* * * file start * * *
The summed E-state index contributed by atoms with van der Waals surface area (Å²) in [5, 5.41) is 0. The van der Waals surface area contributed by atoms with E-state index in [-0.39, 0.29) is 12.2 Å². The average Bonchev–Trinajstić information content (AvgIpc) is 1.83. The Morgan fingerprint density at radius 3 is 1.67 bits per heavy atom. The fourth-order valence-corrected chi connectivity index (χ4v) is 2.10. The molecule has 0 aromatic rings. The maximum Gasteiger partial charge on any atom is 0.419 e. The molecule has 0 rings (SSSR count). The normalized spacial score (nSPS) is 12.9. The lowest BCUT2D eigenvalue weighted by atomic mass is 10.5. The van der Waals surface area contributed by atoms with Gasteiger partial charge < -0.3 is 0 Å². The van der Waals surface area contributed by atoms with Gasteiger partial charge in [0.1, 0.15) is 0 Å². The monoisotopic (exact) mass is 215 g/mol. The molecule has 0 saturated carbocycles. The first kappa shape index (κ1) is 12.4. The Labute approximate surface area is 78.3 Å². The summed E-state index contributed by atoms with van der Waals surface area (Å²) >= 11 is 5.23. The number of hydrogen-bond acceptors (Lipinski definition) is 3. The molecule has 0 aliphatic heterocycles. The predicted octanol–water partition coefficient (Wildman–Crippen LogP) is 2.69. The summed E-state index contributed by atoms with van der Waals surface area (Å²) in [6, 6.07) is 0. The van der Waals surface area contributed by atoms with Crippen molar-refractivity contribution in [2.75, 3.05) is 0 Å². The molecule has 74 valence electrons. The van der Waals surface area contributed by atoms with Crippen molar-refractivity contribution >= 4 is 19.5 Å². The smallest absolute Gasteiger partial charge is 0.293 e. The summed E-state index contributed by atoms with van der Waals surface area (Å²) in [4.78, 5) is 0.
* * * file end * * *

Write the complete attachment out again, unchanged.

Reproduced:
The summed E-state index contributed by atoms with van der Waals surface area (Å²) in [5, 5.41) is 0. The van der Waals surface area contributed by atoms with E-state index in [-0.39, 0.29) is 12.2 Å². The average Bonchev–Trinajstić information content (AvgIpc) is 1.83. The Morgan fingerprint density at radius 3 is 1.67 bits per heavy atom. The fourth-order valence-corrected chi connectivity index (χ4v) is 2.10. The molecule has 0 aromatic rings. The maximum Gasteiger partial charge on any atom is 0.419 e. The molecule has 0 rings (SSSR count). The normalized spacial score (nSPS) is 12.9. The lowest BCUT2D eigenvalue weighted by atomic mass is 10.5. The van der Waals surface area contributed by atoms with Gasteiger partial charge < -0.3 is 0 Å². The van der Waals surface area contributed by atoms with Gasteiger partial charge in [0.1, 0.15) is 0 Å². The monoisotopic (exact) mass is 215 g/mol. The molecule has 0 saturated carbocycles. The first kappa shape index (κ1) is 12.4. The Labute approximate surface area is 78.3 Å². The summed E-state index contributed by atoms with van der Waals surface area (Å²) >= 11 is 5.23. The number of hydrogen-bond acceptors (Lipinski definition) is 3. The molecule has 0 aliphatic heterocycles. The predicted octanol–water partition coefficient (Wildman–Crippen LogP) is 2.69. The summed E-state index contributed by atoms with van der Waals surface area (Å²) in [6, 6.07) is 0. The van der Waals surface area contributed by atoms with Crippen molar-refractivity contribution in [2.75, 3.05) is 0 Å². The molecule has 74 valence electrons. The van der Waals surface area contributed by atoms with Crippen molar-refractivity contribution >= 4 is 19.5 Å². The smallest absolute Gasteiger partial charge is 0.293 e. The summed E-state index contributed by atoms with van der Waals surface area (Å²) in [4.78, 5) is 0.